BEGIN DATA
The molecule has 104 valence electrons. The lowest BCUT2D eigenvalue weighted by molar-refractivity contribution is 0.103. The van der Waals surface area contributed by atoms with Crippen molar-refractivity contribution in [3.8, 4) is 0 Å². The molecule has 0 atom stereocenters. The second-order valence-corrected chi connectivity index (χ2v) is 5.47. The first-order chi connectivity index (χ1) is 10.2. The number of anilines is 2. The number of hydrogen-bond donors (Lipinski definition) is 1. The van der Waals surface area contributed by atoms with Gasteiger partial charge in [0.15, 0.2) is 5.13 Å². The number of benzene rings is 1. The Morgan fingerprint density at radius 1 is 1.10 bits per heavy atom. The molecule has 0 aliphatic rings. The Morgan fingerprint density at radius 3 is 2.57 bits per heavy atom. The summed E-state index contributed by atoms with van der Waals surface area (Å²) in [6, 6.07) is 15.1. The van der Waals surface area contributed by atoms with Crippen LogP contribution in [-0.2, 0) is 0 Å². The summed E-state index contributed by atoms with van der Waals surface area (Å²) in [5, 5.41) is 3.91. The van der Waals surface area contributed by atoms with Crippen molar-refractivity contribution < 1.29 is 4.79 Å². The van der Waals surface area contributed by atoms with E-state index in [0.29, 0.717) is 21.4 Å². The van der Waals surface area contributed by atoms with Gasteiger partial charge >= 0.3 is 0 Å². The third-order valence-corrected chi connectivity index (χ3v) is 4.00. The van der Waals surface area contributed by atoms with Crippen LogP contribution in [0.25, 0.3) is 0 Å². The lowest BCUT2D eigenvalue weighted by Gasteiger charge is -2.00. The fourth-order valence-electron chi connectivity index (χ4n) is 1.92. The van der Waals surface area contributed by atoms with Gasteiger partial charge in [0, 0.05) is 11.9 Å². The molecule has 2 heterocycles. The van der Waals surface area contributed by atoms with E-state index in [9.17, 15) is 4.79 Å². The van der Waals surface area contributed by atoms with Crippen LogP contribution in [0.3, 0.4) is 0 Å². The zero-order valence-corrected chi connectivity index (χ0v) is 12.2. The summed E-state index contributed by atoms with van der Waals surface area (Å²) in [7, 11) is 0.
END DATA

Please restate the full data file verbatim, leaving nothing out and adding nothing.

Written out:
The molecule has 104 valence electrons. The lowest BCUT2D eigenvalue weighted by molar-refractivity contribution is 0.103. The van der Waals surface area contributed by atoms with Crippen molar-refractivity contribution in [3.8, 4) is 0 Å². The molecule has 0 atom stereocenters. The second-order valence-corrected chi connectivity index (χ2v) is 5.47. The first-order chi connectivity index (χ1) is 10.2. The number of anilines is 2. The number of hydrogen-bond donors (Lipinski definition) is 1. The van der Waals surface area contributed by atoms with Gasteiger partial charge in [0.15, 0.2) is 5.13 Å². The number of benzene rings is 1. The Morgan fingerprint density at radius 1 is 1.10 bits per heavy atom. The molecule has 0 aliphatic rings. The Morgan fingerprint density at radius 3 is 2.57 bits per heavy atom. The summed E-state index contributed by atoms with van der Waals surface area (Å²) in [6, 6.07) is 15.1. The van der Waals surface area contributed by atoms with Crippen LogP contribution in [-0.2, 0) is 0 Å². The summed E-state index contributed by atoms with van der Waals surface area (Å²) in [5, 5.41) is 3.91. The van der Waals surface area contributed by atoms with Crippen molar-refractivity contribution < 1.29 is 4.79 Å². The van der Waals surface area contributed by atoms with E-state index in [0.29, 0.717) is 21.4 Å². The van der Waals surface area contributed by atoms with Gasteiger partial charge >= 0.3 is 0 Å². The third-order valence-corrected chi connectivity index (χ3v) is 4.00. The van der Waals surface area contributed by atoms with Crippen LogP contribution in [0.25, 0.3) is 0 Å². The lowest BCUT2D eigenvalue weighted by Gasteiger charge is -2.00. The fourth-order valence-electron chi connectivity index (χ4n) is 1.92. The van der Waals surface area contributed by atoms with Gasteiger partial charge in [0, 0.05) is 11.9 Å². The molecule has 2 heterocycles. The van der Waals surface area contributed by atoms with E-state index in [9.17, 15) is 4.79 Å². The van der Waals surface area contributed by atoms with Crippen LogP contribution in [0.3, 0.4) is 0 Å². The zero-order valence-corrected chi connectivity index (χ0v) is 12.2. The summed E-state index contributed by atoms with van der Waals surface area (Å²) in [7, 11) is 0.